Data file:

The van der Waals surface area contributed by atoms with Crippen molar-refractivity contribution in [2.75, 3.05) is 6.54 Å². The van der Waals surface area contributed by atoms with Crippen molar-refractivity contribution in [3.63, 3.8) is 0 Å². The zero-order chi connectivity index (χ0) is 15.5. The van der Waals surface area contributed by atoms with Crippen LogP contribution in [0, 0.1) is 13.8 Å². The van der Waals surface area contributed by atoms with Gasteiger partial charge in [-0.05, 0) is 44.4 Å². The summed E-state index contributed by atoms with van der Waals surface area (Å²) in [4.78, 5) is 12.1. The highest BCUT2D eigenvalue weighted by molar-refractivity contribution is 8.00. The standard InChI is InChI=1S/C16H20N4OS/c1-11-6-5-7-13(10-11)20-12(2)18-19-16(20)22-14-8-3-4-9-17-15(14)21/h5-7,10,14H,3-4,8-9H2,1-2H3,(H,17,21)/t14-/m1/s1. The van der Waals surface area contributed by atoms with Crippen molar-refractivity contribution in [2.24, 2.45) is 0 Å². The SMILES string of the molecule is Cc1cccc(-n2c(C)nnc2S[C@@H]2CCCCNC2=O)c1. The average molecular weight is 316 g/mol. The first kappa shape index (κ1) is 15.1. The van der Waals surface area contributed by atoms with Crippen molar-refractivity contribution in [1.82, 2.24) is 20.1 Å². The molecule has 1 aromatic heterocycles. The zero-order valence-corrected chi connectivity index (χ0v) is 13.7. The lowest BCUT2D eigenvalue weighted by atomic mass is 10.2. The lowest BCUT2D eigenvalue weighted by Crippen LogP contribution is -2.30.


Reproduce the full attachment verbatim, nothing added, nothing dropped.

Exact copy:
The van der Waals surface area contributed by atoms with Crippen molar-refractivity contribution in [2.75, 3.05) is 6.54 Å². The van der Waals surface area contributed by atoms with Crippen molar-refractivity contribution in [3.63, 3.8) is 0 Å². The zero-order chi connectivity index (χ0) is 15.5. The van der Waals surface area contributed by atoms with Crippen LogP contribution in [0, 0.1) is 13.8 Å². The van der Waals surface area contributed by atoms with Gasteiger partial charge in [-0.05, 0) is 44.4 Å². The summed E-state index contributed by atoms with van der Waals surface area (Å²) in [4.78, 5) is 12.1. The highest BCUT2D eigenvalue weighted by molar-refractivity contribution is 8.00. The standard InChI is InChI=1S/C16H20N4OS/c1-11-6-5-7-13(10-11)20-12(2)18-19-16(20)22-14-8-3-4-9-17-15(14)21/h5-7,10,14H,3-4,8-9H2,1-2H3,(H,17,21)/t14-/m1/s1. The van der Waals surface area contributed by atoms with Crippen molar-refractivity contribution in [2.24, 2.45) is 0 Å². The SMILES string of the molecule is Cc1cccc(-n2c(C)nnc2S[C@@H]2CCCCNC2=O)c1. The average molecular weight is 316 g/mol. The first kappa shape index (κ1) is 15.1. The van der Waals surface area contributed by atoms with Crippen molar-refractivity contribution in [1.82, 2.24) is 20.1 Å². The molecule has 1 aromatic heterocycles. The zero-order valence-corrected chi connectivity index (χ0v) is 13.7. The lowest BCUT2D eigenvalue weighted by atomic mass is 10.2. The lowest BCUT2D eigenvalue weighted by Crippen LogP contribution is -2.30.